Karol Darwin ur.1809- died 1882

Karol Darwin ur.1809- died 1882

The scientific and technological revolution changed the relationship between man and nature, influencing all areas of knowledge and human worldview. In the second half of the 19th century. this new deal was expressed by Charles Darwin. W 1859 R. he published the work On the origins of species, and twelve years later The Origin of Man. His views on nature and the evolution of life contradicted the dogmatic belief in the immutability of species and a unique place, occupied by man in nature.

Darwin's theory of evolution was initially controversial. Its importance was not fully understood until the 20th century., when it was confirmed and supplemented by successive achievements in natural sciences. Genetics and microbiology could be born as fields of science thanks to advances in medicine and physics, but they arose under the influence of the theory of evolution. They are a twentieth-century continuation of Charles Darwin's research. "You could argue, that Darwin is the best known scientist in history – the authors of the recently published biography of Darwin write, Adrian Desmond i James Moore. – The nice one, old-fashioned naturalist, descended from a gentry family in Shropshire, it has changed our views on us to a greater extent, people, and the whole planet than Freud and Marx ".

Charles Robert Darwin was born 12 February 1809 R. He was the fifth child, the younger of Robert Waring Darwin's two sons, doctor, and Susannah of Wedgwood. His grandfather in the male line was Erasmus Darwin (1731-1802), famous doctor, poet, philosopher and inventor. Mother's father was Josiah Wedgwood, a famous producer of porcelain and ceramics. When Darwin was eight, his mother died of a gastrointestinal disease. It was probably cancer. Darwin related later, that after the death of his mother, the sisters would not let him talk about her and therefore he did not mention his mother afterwards. Karol, sent to a prestigious private school in Shrewsbury, led by Samuel Butler, he was not interested in the school curriculum, in which a great emphasis was placed on classical subjects. Learning languages ​​was difficult for him. Apart from school, he devoted a lot of time to natural sciences, he collected plants and animals. "My passion for collectors – wrote Darwin in The Autobiography – which can turn a human being into a naturalist-systematics, knowledgeable or miserable, she was very strongly developed, it was clearly an innate thing, because neither of my sisters and my brother have ever displayed a similar passion ",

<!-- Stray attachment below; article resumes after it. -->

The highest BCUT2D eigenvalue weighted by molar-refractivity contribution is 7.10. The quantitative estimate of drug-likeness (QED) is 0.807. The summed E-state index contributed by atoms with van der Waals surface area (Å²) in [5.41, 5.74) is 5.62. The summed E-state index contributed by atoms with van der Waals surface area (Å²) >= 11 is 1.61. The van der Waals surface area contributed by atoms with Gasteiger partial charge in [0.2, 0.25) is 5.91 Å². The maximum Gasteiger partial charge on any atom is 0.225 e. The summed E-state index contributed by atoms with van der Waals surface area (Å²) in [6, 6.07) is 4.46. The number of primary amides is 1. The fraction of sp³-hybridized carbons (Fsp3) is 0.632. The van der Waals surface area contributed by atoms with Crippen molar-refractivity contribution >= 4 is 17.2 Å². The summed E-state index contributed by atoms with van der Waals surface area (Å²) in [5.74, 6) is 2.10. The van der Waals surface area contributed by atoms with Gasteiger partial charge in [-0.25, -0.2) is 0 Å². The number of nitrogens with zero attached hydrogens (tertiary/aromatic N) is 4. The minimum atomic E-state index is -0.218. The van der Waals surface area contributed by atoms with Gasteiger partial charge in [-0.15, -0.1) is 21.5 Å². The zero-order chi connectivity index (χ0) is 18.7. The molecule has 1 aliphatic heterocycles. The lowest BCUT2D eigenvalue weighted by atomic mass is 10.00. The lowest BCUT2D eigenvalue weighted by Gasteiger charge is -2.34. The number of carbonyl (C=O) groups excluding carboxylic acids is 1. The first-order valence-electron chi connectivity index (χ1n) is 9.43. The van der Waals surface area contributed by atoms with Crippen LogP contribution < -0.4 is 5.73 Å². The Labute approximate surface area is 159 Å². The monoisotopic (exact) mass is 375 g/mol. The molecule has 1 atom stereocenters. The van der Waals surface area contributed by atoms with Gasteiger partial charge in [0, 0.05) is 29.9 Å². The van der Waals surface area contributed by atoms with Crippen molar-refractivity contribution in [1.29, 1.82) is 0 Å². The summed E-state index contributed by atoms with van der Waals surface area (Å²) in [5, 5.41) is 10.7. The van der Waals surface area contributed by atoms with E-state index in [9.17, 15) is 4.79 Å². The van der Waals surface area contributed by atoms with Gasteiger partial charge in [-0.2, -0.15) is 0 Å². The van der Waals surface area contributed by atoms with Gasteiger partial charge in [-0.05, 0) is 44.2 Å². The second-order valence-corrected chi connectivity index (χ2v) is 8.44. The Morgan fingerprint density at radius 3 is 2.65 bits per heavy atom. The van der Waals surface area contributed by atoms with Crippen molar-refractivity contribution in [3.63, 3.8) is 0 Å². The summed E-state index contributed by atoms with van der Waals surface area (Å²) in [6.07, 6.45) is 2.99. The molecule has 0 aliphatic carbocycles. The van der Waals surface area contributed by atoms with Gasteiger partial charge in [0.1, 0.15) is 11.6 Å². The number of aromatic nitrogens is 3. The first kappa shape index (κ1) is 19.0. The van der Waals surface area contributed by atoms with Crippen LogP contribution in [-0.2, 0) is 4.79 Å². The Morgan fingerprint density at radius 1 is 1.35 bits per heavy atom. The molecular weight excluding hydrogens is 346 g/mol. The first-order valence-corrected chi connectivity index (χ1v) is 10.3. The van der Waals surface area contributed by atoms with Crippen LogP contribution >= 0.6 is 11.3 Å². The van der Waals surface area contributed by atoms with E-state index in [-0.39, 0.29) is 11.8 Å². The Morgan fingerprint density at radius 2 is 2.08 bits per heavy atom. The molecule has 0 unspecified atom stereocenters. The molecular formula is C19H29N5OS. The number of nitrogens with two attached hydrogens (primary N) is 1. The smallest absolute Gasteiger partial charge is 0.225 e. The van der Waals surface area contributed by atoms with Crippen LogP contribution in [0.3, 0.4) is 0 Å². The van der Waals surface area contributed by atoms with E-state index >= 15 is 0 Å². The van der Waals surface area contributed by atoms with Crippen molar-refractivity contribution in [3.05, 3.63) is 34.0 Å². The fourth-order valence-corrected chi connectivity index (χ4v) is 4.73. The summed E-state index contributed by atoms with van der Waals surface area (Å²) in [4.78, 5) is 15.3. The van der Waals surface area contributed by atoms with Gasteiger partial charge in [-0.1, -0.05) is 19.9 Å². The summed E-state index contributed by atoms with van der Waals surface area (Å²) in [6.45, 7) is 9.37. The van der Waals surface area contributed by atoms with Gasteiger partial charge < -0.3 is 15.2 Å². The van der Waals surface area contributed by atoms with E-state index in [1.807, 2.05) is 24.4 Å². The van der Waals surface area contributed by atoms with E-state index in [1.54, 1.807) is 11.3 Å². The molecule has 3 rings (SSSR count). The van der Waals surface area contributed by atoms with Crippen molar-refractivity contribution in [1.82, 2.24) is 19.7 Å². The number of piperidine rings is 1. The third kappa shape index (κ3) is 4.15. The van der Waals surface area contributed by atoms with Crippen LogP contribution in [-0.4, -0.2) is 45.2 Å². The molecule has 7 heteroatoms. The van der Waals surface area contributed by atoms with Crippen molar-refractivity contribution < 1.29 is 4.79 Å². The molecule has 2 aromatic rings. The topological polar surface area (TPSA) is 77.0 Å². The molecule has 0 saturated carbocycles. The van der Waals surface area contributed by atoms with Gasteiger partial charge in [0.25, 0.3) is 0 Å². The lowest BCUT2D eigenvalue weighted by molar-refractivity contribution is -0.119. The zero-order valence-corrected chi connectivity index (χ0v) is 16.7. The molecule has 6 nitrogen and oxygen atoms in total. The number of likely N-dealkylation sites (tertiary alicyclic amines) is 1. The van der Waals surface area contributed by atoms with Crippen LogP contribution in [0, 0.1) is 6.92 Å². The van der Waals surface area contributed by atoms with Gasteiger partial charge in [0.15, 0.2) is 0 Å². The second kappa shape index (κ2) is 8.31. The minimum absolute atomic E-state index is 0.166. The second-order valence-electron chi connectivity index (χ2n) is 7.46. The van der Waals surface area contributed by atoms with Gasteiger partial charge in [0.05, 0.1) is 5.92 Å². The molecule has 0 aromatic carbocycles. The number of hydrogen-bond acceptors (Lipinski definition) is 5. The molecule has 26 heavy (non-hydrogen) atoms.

Darwin remembers his father, a famous medic in Shrewsbury, with adoration, although others considered him overbearing, albeit a benevolent tyrant. Just like the father, Charles initially intended to study medicine and in 1825 R. entered the University of Edinburgh. The following year he became a member of the Plinian Natural History Society; consisted of the influx of Robert Grant, famous doctor and zoologist. He did not like medical studies, he especially hated anatomy – which he regretted much later, because he never learned autopsy. It also turned out, that he is very sensitive to human suffering – he was unable to watch the operations, which were performed without anesthetics at the time.

When my father found out about Karol's doubts about his future profession, suggested, to become a clergyman. Darwin dutifully left Edinburgh in 1827 R. and enrolled at Christ College, Cambridge. As he later said, he was wasting time there, but he also studied botany and John Steven Henslow and collected beetles. W 1831 R. obtained a diploma. Soon after, in August 1831 R., Henslow recommended the young gentleman as naturalist to Robert FitzRoy, who was about to go on a journey, to explore the shores of the Earth “fiery, Chile and Peru and visit the Galapagos Islands.

Robert Darwin gave as many as eight reasons, for which the son should not take part in the expedition aboard the "Beagle"; they can now serve as evidence of this, that boys should not always obey their fathers. The Beagle has left port 27 of December 1831 R., to return to England only after five years.

Darwin's expedition aboard the Beagle occupies a special place in popular science. The stories about its course sometimes resemble the plot of an adventure novel, and Darwin presents himself as "an energetic man, thirsty for adventure, brave, exploratory, finding a way out of difficult situations and constantly pushed by some impulse to cross the boundaries of his familiar environment ". In fact, the Beagle had dropped its anchor in the rebellious Montevideo, and Darwin rode the pampas on horseback. He wrote to his sister from there: “I'm almost gaucho now, i drink mate and smoke cigars. I lie down and sleep under the heavenly canopy as comfortably as in down ". Darwin suffered from seasickness during the voyage and felt a great homesickness.

Darwin seized this unusual opportunity and collected materials, which later turned out to be important in the main discussions, at that time in natural sciences. Initially – influenced by Charles Lyell – Darwin's main interest was geology. As he traveled, he persistently read Lyell's recently published Principles of Geology. He also collected a collection of flora and fauna specimens. He always had a handy notebook with him, where he wrote down his observations, which he developed over time. These notes made up an interesting diary. He noted with interest the slight changes in bird and turtle populations in the neighboring Galapagos Islands. He was also aware of the development of his own research skills. He stated later: “I've always been careful, that I owe the dexterity of my mind and education above all to this trip. It prompted me to thoroughly engage in various branches of the natural sciences, which improved my observation skills, anyway, quite well developed before ". The Beagle returned to England 2 October 1836 R.